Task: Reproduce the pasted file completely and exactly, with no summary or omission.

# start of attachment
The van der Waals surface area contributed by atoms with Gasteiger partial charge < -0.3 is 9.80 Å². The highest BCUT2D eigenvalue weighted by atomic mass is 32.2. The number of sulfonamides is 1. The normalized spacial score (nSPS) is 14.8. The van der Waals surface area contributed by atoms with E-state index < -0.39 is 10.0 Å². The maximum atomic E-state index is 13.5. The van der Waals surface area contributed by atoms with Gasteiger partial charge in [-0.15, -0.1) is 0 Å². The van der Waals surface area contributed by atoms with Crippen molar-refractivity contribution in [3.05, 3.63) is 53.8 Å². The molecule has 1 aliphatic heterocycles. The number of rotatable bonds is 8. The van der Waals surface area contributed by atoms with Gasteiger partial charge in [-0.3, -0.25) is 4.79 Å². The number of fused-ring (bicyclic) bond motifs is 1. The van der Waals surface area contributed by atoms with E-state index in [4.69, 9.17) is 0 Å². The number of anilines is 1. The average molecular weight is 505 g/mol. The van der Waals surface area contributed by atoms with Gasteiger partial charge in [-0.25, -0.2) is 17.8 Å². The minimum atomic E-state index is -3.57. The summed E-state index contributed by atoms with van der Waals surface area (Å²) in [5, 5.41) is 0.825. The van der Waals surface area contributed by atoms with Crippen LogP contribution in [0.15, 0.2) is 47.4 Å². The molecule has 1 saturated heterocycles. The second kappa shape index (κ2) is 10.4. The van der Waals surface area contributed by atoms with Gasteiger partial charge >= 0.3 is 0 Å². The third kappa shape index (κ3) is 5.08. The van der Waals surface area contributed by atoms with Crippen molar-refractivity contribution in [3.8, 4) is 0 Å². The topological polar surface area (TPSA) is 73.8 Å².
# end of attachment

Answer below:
The van der Waals surface area contributed by atoms with Gasteiger partial charge < -0.3 is 9.80 Å². The highest BCUT2D eigenvalue weighted by atomic mass is 32.2. The number of sulfonamides is 1. The normalized spacial score (nSPS) is 14.8. The van der Waals surface area contributed by atoms with E-state index < -0.39 is 10.0 Å². The maximum atomic E-state index is 13.5. The van der Waals surface area contributed by atoms with Gasteiger partial charge in [-0.15, -0.1) is 0 Å². The van der Waals surface area contributed by atoms with Crippen molar-refractivity contribution in [3.05, 3.63) is 53.8 Å². The molecule has 1 aliphatic heterocycles. The number of rotatable bonds is 8. The van der Waals surface area contributed by atoms with Gasteiger partial charge in [-0.3, -0.25) is 4.79 Å². The number of fused-ring (bicyclic) bond motifs is 1. The van der Waals surface area contributed by atoms with E-state index in [4.69, 9.17) is 0 Å². The number of anilines is 1. The average molecular weight is 505 g/mol. The van der Waals surface area contributed by atoms with Gasteiger partial charge in [-0.25, -0.2) is 17.8 Å². The minimum atomic E-state index is -3.57. The summed E-state index contributed by atoms with van der Waals surface area (Å²) in [5, 5.41) is 0.825. The van der Waals surface area contributed by atoms with Crippen LogP contribution in [0.15, 0.2) is 47.4 Å². The molecule has 1 saturated heterocycles. The second kappa shape index (κ2) is 10.4. The van der Waals surface area contributed by atoms with Gasteiger partial charge >= 0.3 is 0 Å². The third kappa shape index (κ3) is 5.08. The van der Waals surface area contributed by atoms with Crippen molar-refractivity contribution in [3.8, 4) is 0 Å². The topological polar surface area (TPSA) is 73.8 Å².